It’s now just under two years since we released the Jessie version of Raspbian. Those of you who know that Debian run their releases on a two-year cycle will therefore have been wondering when we might be releasing the next version, codenamed Stretch. Well, wonder no longer – Raspbian Stretch is available for download today!

Disney Pixar Toy Story Raspbian Stretch Raspberry Pi

Debian releases are named after characters from Disney Pixar’s Toy Story trilogy. In case, like me, you were wondering: Stretch is a purple octopus from Toy Story 3. Hi, Stretch!

The differences between Jessie and Stretch are mostly under-the-hood optimisations, and you really shouldn’t notice any differences in day-to-day use of the desktop and applications. (If you’re really interested, the technical details are in the Debian release notes here.)

However, we’ve made a few small changes to our image that are worth mentioning.

New versions of applications

Version 3.0.1 of Sonic Pi is included – this includes a lot of new functionality in terms of input/output. See the Sonic Pi release notes for more details of exactly what has changed.

Raspbian Stretch Raspberry Pi

The Chromium web browser has been updated to version 60, the most recent stable release. This offers improved memory usage and more efficient code, so you may notice it running slightly faster than before. The visual appearance has also been changed very slightly.

Raspbian Stretch Raspberry Pi

Bluetooth audio

In Jessie, we used PulseAudio to provide support for audio over Bluetooth, but integrating this with the ALSA architecture used for other audio sources was clumsy. For Stretch, we are using the bluez-alsa package to make Bluetooth audio work with ALSA itself. PulseAudio is therefore no longer installed by default, and the volume plugin on the taskbar will no longer start and stop PulseAudio. From a user point of view, everything should still work exactly as before – the only change is that if you still wish to use PulseAudio for some other reason, you will need to install it yourself.

Better handling of other usernames

The default user account in Raspbian has always been called ‘pi’, and a lot of the desktop applications assume that this is the current user. This has been changed for Stretch, so now applications like Raspberry Pi Configuration no longer assume this to be the case. This means, for example, that the option to automatically log in as the ‘pi’ user will now automatically log in with the name of the current user instead.

One other change is how sudo is handled. By default, the ‘pi’ user is set up with passwordless sudo access. We are no longer assuming this to be the case, so now desktop applications which require sudo access will prompt for the password rather than simply failing to work if a user without passwordless sudo uses them.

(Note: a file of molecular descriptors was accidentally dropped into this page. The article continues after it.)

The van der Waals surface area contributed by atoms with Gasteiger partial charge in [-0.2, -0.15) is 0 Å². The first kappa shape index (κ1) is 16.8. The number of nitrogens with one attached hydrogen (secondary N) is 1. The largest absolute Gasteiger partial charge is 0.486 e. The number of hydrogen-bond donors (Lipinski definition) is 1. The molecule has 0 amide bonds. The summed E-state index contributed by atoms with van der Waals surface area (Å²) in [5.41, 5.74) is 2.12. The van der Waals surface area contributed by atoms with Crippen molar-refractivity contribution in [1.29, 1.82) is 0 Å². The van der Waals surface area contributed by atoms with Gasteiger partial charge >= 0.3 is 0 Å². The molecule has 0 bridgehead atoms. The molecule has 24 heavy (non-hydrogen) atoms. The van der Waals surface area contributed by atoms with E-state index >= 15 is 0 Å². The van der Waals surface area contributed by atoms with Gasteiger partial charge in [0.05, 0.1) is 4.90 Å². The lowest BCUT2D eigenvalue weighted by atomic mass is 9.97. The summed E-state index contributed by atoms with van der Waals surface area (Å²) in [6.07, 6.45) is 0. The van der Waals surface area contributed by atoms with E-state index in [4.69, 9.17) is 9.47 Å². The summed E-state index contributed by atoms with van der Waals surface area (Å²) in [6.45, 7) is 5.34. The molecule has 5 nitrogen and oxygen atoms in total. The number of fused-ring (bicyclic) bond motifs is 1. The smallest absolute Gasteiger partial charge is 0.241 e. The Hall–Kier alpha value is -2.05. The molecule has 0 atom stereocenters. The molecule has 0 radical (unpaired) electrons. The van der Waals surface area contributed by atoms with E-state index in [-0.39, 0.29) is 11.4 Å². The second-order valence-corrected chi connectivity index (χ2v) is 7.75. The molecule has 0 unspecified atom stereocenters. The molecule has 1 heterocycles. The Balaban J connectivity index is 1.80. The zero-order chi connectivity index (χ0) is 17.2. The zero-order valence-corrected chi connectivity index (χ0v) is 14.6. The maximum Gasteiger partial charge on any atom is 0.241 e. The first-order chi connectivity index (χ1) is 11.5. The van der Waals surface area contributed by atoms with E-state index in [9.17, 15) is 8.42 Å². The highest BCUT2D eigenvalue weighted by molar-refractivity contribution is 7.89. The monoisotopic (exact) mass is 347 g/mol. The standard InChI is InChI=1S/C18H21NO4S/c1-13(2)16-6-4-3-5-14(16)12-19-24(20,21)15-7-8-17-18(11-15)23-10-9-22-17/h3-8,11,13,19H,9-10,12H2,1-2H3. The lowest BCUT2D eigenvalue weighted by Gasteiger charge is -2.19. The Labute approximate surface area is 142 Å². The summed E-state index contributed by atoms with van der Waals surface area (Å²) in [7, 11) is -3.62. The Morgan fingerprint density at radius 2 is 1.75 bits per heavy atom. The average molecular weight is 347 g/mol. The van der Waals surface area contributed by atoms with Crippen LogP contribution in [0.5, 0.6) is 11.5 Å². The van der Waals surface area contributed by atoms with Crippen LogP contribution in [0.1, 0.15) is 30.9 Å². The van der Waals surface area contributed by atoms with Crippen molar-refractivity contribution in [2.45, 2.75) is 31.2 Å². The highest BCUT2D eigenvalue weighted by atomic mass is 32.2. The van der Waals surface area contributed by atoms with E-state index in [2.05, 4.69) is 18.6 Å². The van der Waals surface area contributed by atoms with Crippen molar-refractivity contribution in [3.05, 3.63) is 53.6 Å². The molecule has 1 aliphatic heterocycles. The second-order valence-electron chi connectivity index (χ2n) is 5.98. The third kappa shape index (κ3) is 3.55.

Scratch 2 SenseHAT extension

In the last Jessie release, we added the offline version of Scratch 2. While Scratch 2 itself hasn’t changed for this release, we have added a new extension to allow the SenseHAT to be used with Scratch 2. Look under ‘More Blocks’ and choose ‘Add an Extension’ to load the extension.

This works with either a physical SenseHAT or with the SenseHAT emulator. If a SenseHAT is connected, the extension will control that in preference to the emulator.

Raspbian Stretch Raspberry Pi

Fix for Broadpwn exploit

A couple of months ago, a vulnerability was discovered in the firmware of the BCM43xx wireless chipset which is used on Pi 3 and Pi Zero W; this potentially allows an attacker to take over the chip and execute code on it. The Stretch release includes a patch that addresses this vulnerability.

There is also the usual set of minor bug fixes and UI improvements – I’ll leave you to spot those!

How to get Raspbian Stretch

As this is a major version upgrade, we recommend using a clean image; these are available from the Downloads page on our site as usual.

Upgrading an existing Jessie image is possible, but is not guaranteed to work in every circumstance. If you wish to try upgrading a Jessie image to Stretch, we strongly recommend taking a backup first – we can accept no responsibility for loss of data from a failed update.

To upgrade, first modify the files /etc/apt/sources.list and /etc/apt/sources.list.d/raspi.list. In both files, change every occurrence of the word ‘jessie’ to ‘stretch’. (Both files will require sudo to edit.)

Then open a terminal window and execute

sudo apt-get update
sudo apt-get -y dist-upgrade

Answer ‘yes’ to any prompts. There may also be a point at which the install pauses while a page of information is shown on the screen – hold the ‘space’ key to scroll through all of this and then hit ‘q’ to continue.

Finally, if you are not using PulseAudio for anything other than Bluetooth audio, remove it from the image by entering

sudo apt-get -y purge pulseaudio*

The post Raspbian Stretch has arrived for Raspberry Pi appeared first on Raspberry Pi.


Source: RaspberryPi – IOT Anonimo

Source: Privacy Online

Security Research, Innovation and Education Event 2017

SRE2017 will offer a content-rich Security Research Conference (SRC) and an exhibitors’ area.
This year it will have two High-level Panels focusing on “From research to practitioners and
end-users” and on “The future of security research”. Other panels will focus on how to respond to